Connecticut Hashes Out Deal to Release Medically Fragile Inmates

Dozens of protesters drove around Cook County Jail and the Leighton Criminal Courthouse in Chicago on April 7, honking their horns and chanting to demand the “mass release” of detainees at the jail. (Ashlee Rezin Garcia/Chicago Sun-Times via AP File)

HARTFORD, Conn. (CN) — Resolving a federal lawsuit over the spread of Covid-19 in Connecticut prisons, the ACLU said the state has agreed to prioritize elderly and medically vulnerable inmates for release.

Dated Saturday and announced in a press release the next day, the settlement still needs approval by a federal judge. In addition to inmate releases, Connecticut has agreed to upgrade hygiene and sanitation practices in its corrections facilities.

Representing six inmates with health issues, including one man who has since contracted Covid-19, the ACLU brought the underlying suit to have medically fragile inmates temporarily relocated to other settings, including halfway houses.

In Connecticut to date, the disease has killed 4,071 state residents, including seven inmates. As of last Tuesday, 870 Connecticut inmates have tested positive for Covid-19. Several hundred staff members also tested positive since late March.

The Department of Correction is required under its agreement to identify people age 65 and above, as well as people who score either a 4 or 5 in its medical classification system, and fast track those people for consideration for release. A 5 is the highest score in Connecticut’s system, reserved for those acute or chronic illness, disease, or disorder,” among other criteria

For the purposes of the settlement, the committee in charge of identifying medically vulnerable inmates will be formed within the next four weeks. It is supposed to include five people with “appropriate knowledge and expertise in correctional health care and managing infectious disease in a correctional setting or in the management of correctional systems.”

Regarding the hygienic upgrades, the Correction Department has committed to providing regular access to showers with running water, including for people who have tested positive or are presumed positive, while also instituting a system-wide cleaning schedule. Connecticut officials drew fire for placing symptomatic inmates in the state’s maximum-security prison, Northern Correctional Institution, for treatment, with no showers behind locked doors. They have since reversed their position and are allowing showers every other day. 

The agency is also expected to provide two free bars of soap and ensure people have at least two clean and functional masks at all times.

“People who are incarcerated are people, with human rights, dignity, and healthcare needs,” said Dan Barrett, the ACLU of Connecticut’s legal director and an attorney on the case. “It is critical for the state of Connecticut to protect people who are incarcerated from Covid-19, and it is our hope these new measures will protect people from Covid-19 while also treating them with dignity.”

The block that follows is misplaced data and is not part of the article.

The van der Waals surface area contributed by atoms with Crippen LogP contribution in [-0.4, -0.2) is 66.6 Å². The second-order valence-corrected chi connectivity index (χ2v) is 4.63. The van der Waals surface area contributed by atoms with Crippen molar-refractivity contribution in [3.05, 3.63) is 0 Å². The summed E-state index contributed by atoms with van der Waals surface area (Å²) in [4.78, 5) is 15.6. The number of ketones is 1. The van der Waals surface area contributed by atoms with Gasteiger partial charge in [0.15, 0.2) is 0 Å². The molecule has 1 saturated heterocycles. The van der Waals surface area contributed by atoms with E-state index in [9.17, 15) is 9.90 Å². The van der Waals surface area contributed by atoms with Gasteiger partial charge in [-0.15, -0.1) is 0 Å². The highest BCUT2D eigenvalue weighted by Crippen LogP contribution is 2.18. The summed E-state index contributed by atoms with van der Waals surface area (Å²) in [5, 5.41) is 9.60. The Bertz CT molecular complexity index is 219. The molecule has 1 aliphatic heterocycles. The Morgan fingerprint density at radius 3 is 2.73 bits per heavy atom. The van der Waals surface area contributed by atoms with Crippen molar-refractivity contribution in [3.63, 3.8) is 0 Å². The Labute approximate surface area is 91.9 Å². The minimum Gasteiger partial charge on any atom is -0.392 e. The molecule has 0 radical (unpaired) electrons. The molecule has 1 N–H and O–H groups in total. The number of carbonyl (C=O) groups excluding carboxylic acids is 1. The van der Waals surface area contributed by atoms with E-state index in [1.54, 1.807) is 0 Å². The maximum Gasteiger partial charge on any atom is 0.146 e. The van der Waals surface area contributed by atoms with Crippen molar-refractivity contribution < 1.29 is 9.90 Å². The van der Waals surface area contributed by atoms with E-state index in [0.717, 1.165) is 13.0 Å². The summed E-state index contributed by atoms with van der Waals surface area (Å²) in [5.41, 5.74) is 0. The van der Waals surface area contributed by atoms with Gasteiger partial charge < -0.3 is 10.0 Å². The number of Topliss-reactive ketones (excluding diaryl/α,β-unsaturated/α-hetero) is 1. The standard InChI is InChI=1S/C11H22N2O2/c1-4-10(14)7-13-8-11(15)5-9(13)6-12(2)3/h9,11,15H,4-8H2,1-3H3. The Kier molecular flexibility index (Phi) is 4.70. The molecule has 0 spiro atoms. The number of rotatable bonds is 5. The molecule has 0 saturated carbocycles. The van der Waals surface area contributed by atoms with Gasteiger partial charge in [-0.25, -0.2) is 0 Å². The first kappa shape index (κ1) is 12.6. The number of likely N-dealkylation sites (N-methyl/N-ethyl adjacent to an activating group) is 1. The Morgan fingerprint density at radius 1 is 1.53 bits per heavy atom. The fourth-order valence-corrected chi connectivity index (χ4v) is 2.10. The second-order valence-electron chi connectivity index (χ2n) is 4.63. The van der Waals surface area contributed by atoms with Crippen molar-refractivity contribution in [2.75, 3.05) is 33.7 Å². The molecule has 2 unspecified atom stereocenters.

For ACLU Executive Director David McGuire, however, the agreement falls short of their goal for more widespread releases. 

“The legislature must pass a pandemic response plan for Connecticut prisons and jails that includes much broader releases than those mandated in this agreement,” McGuire said. “The state of Connecticut must also take every step to prevent new people from being churned into prisons and jails once the courts reopen. This pandemic has laid bare that Connecticut prisons and jails, as incarcerated people and their loved ones have been saying for decades, are unhealthy, unsafe places for anyone to be.”

Overall, pretrial admissions to prison are down during Connecticut’s coronavirus pandemic, which may be one driving factor in the reduction of 2,000 inmates since March 1 bringing the state’s prison population to the lowest level in 30 years. As of June 2, the most recent date for which the state has provided information, the inmate population stood at 10,400, the lowest number in more than 29 years.

Settlement talks began in late May after a U.S. District Court in Michigan stipulated that Oakland County jail authorities must provide inmates with better protections against Covid-19 — measures that included better social distancing, one person to a cell if possible, more soap, more cleaning in the prisons, and better medical care and facilities for people who contract Covid-19.

According to the Michigan ruling, those who are being treated in a prison for Covid-19 must have access to showers, reading materials, and phones or tablets to remain in contact with loved ones.

“I am pleased about the agreement,” Connecticut Correction Commissioner Rollin Cook said. “Both parties came to the table with mutual interest in codifying practices that best protect people who are incarcerated and the dedicated employees that care for them. Unity and collaboration will always prevail. Today is an example of that.”

Cook said his staff have “selflessly performed their essential duties to ensure the health and safety of those entrusted to our care,” and he believed their actions “saved lives.” 

Attorney General William Tong was also on board with the settlement. “We are pleased the parties were able to work together to resolve these difficult issues collaboratively and with the best interests of all involved,” Tong said.

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